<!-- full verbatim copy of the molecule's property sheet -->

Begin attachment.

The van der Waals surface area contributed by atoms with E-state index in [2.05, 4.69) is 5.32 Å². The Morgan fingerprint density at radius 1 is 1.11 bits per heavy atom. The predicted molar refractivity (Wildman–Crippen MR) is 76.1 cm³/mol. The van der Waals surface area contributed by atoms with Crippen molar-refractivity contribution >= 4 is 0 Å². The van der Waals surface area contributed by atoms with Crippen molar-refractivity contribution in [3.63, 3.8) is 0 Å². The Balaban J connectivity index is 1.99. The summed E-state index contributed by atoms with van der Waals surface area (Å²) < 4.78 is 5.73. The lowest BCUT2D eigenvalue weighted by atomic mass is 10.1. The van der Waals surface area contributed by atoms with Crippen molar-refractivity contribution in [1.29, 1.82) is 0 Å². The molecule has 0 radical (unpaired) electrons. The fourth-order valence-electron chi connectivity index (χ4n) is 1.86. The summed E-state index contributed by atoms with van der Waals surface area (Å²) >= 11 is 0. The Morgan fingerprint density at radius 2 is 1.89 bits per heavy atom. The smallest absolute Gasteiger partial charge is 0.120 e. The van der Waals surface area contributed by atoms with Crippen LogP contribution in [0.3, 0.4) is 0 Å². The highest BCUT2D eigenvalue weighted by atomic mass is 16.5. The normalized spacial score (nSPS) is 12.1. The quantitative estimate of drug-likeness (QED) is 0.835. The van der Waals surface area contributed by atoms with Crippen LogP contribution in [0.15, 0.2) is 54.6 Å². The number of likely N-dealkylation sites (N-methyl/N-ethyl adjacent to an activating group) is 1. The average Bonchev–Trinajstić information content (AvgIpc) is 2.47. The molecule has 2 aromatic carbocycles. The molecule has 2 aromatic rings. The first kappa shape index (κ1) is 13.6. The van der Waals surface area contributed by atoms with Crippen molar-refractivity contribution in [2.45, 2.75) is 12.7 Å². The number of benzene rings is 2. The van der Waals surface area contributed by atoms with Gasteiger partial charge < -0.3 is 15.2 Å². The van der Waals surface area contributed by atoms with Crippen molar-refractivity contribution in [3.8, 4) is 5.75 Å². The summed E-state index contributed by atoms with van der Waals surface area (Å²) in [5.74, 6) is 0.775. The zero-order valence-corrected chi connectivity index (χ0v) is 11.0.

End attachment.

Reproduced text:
The van der Waals surface area contributed by atoms with E-state index in [2.05, 4.69) is 5.32 Å². The Morgan fingerprint density at radius 1 is 1.11 bits per heavy atom. The predicted molar refractivity (Wildman–Crippen MR) is 76.1 cm³/mol. The van der Waals surface area contributed by atoms with Crippen molar-refractivity contribution >= 4 is 0 Å². The van der Waals surface area contributed by atoms with Crippen molar-refractivity contribution in [3.63, 3.8) is 0 Å². The Balaban J connectivity index is 1.99. The summed E-state index contributed by atoms with van der Waals surface area (Å²) < 4.78 is 5.73. The lowest BCUT2D eigenvalue weighted by atomic mass is 10.1. The van der Waals surface area contributed by atoms with Crippen molar-refractivity contribution in [1.29, 1.82) is 0 Å². The molecule has 0 radical (unpaired) electrons. The fourth-order valence-electron chi connectivity index (χ4n) is 1.86. The summed E-state index contributed by atoms with van der Waals surface area (Å²) >= 11 is 0. The Morgan fingerprint density at radius 2 is 1.89 bits per heavy atom. The smallest absolute Gasteiger partial charge is 0.120 e. The van der Waals surface area contributed by atoms with Crippen LogP contribution in [0.3, 0.4) is 0 Å². The highest BCUT2D eigenvalue weighted by atomic mass is 16.5. The normalized spacial score (nSPS) is 12.1. The quantitative estimate of drug-likeness (QED) is 0.835. The van der Waals surface area contributed by atoms with Crippen LogP contribution in [0.15, 0.2) is 54.6 Å². The number of likely N-dealkylation sites (N-methyl/N-ethyl adjacent to an activating group) is 1. The average Bonchev–Trinajstić information content (AvgIpc) is 2.47. The molecule has 2 aromatic carbocycles. The molecule has 2 aromatic rings. The first kappa shape index (κ1) is 13.6. The van der Waals surface area contributed by atoms with Crippen molar-refractivity contribution in [2.45, 2.75) is 12.7 Å². The number of benzene rings is 2. The van der Waals surface area contributed by atoms with Gasteiger partial charge < -0.3 is 15.2 Å². The van der Waals surface area contributed by atoms with Crippen molar-refractivity contribution in [3.8, 4) is 5.75 Å². The summed E-state index contributed by atoms with van der Waals surface area (Å²) in [5.74, 6) is 0.775. The zero-order valence-corrected chi connectivity index (χ0v) is 11.0.